It costs more to cover the halls: Christmas tree prices rise while availability falls

tThe Huntington Fire Department has sold 400 to 500 Christmas trees annually as a fundraiser for more than 25 years, but preparations for sale have been different this season.

The department had to pay higher prices to the Pennsylvania tree nursery that supplies the trees, said firefighter John Mohlenhoff, who is the secretary of the department’s hook and ladder company.

“Prices have gone up a lot. We had to compromise on the types of trees we get, the sizes, everything,” said Mohlenhoff, who said the division needed to add Douglas firs to supplement the number of Fraser spruces.

10-30% How much more consumers should expect to pay for their tree compared to last year, experts say?

Consumers looking for both real and artificial Christmas trees this year should start shopping early and prepare to pay about 10% to 30% more than last year as fewer Christmas trees — and less selection — will be available, it said. industry experts.

“Some of the major retailers say they have about 43 percent of their inventory right now, when it should be closer to 70 percent this time of year,” said Jami Warner, executive director of the American Christmas Tree Association. representing the Christmas tree. shopkeepers.

Rising Christmas tree prices and declining tree species are the result of several factors, including shipments of artificial trees, most of which are imported from China, delays due to supply chain problems and a lack of truck drivers to make deliveries, industry experts said.

In addition, after the recession ended in 2009, struggling farmers planted fewer trees for several years.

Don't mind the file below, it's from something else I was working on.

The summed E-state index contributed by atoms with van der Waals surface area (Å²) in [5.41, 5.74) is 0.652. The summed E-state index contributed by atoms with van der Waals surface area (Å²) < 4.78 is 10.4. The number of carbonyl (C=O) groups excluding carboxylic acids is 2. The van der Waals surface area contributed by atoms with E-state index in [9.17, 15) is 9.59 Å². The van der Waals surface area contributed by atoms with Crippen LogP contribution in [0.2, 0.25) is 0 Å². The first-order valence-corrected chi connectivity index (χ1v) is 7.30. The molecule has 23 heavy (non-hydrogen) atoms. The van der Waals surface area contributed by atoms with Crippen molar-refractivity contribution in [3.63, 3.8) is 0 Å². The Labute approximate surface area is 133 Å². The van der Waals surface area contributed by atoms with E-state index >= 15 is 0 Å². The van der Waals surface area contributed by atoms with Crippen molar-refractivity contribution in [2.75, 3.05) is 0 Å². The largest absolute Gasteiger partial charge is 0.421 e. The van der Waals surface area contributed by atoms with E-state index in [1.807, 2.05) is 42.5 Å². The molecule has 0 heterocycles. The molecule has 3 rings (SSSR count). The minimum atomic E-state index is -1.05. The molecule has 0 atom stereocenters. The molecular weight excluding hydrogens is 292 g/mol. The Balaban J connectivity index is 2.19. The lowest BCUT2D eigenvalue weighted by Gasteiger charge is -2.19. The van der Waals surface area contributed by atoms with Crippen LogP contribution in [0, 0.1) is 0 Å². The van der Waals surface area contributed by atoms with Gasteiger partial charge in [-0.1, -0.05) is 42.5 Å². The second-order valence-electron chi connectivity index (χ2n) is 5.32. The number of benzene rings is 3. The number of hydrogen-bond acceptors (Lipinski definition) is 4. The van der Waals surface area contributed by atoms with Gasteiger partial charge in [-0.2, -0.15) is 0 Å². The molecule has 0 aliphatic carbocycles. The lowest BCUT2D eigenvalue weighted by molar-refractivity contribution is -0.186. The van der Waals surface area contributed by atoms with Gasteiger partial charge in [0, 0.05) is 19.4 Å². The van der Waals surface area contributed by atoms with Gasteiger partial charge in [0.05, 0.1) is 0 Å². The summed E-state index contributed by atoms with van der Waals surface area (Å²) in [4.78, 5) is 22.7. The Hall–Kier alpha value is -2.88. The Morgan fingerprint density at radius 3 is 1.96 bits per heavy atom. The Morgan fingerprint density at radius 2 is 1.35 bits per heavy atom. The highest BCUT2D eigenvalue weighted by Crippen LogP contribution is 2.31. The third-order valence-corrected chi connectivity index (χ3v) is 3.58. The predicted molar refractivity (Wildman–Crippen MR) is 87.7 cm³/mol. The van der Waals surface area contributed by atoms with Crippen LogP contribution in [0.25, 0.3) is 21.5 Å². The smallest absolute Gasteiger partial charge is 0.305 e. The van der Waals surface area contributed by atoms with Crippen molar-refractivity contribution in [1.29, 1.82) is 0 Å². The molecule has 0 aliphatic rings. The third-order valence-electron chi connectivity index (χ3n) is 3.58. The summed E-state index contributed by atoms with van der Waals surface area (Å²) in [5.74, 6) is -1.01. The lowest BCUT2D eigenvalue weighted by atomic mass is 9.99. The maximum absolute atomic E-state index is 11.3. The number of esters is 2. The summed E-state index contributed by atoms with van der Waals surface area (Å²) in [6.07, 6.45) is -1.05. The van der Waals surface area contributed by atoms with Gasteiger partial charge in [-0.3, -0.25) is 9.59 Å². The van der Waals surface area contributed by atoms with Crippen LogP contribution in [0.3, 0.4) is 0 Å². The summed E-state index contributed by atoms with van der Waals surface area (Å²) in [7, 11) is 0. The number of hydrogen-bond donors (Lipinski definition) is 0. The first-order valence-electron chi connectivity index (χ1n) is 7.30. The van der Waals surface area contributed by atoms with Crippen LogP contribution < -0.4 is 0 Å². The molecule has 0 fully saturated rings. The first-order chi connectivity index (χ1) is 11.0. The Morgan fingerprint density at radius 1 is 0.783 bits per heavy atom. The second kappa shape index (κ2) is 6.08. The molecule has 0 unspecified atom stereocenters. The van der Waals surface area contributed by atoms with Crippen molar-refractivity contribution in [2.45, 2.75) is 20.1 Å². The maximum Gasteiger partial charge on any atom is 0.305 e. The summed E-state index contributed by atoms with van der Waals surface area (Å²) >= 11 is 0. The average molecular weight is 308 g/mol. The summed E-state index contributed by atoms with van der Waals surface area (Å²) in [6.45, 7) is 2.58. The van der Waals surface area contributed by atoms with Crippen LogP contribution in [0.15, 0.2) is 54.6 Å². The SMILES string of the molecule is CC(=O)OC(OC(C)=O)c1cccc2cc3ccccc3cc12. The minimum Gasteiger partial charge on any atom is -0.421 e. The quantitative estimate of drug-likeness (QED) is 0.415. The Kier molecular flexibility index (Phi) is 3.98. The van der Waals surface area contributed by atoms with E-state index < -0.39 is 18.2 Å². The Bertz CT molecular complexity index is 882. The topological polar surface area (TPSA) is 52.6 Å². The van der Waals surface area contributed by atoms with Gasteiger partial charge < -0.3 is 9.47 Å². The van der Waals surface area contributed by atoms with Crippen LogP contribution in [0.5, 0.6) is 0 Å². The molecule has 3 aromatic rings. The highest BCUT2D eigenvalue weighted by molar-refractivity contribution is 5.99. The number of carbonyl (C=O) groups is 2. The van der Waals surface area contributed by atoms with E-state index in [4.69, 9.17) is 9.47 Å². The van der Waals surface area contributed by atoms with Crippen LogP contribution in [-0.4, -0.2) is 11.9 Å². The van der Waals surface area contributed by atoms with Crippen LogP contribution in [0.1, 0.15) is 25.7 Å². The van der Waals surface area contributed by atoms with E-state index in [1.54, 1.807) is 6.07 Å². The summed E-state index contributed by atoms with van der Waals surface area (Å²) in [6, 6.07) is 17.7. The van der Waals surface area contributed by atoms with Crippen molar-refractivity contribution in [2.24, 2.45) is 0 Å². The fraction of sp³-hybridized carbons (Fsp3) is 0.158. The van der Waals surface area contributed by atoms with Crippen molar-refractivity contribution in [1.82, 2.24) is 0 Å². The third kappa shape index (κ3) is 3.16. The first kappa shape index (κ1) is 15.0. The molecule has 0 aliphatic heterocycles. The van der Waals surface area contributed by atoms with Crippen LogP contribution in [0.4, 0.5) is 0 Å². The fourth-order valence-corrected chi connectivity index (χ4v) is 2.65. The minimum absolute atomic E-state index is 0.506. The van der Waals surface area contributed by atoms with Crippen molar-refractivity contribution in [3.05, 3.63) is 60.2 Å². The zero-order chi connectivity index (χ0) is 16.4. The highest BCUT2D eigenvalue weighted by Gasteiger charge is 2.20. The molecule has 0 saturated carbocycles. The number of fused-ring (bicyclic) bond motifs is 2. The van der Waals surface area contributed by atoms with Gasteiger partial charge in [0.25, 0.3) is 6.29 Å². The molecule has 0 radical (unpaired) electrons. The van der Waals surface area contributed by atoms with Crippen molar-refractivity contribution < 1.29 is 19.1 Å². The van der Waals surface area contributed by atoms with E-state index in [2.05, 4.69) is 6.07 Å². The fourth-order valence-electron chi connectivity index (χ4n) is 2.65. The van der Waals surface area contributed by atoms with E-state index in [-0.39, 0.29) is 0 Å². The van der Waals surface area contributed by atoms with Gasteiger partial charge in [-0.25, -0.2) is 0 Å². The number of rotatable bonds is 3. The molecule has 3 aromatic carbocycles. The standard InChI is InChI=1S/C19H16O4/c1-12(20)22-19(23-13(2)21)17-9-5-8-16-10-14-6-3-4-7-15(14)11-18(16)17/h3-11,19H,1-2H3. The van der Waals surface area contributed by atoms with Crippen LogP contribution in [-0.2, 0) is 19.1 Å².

8-10 years How long does it take for a tree to mature?

Demand for Christmas trees has risen in recent years, but it takes eight to 10 years for a tree to reach maturity, says Gary A. Chastagner, a plant pathologist and extension specialist at Washington State University.

“The Christmas tree industry is a very cyclical industry,” he said.

Part of the strong demand for Christmas trees is related to the COVID-19 pandemic, which has led to months of closures of movie theaters, concert halls, sports stadiums and other places for consumers to spend their disposable income, industry experts said.

Unable to participate in leisure activities, consumers focused on decorating the hallways of their homes with Christmas trees and other holiday decorations in 2020.

That trend is expected to continue this holiday season, experts say.

Last year, the Huntington Fire Department sold trees ranging from $50 to $120, depending on size, Mohlenhoff said. For the first time in about a decade, prices were increased by $5 this year to help the department offset some of the increased prices, he said.

The department’s trees sold out within 48 hours of the start of sales on the first weekend of December last year, he said.

“Normally that’s a week-long sale. … It probably has a lot to do with COVID,” said Mohlenhoff, who is hoping for a similar outcome this year.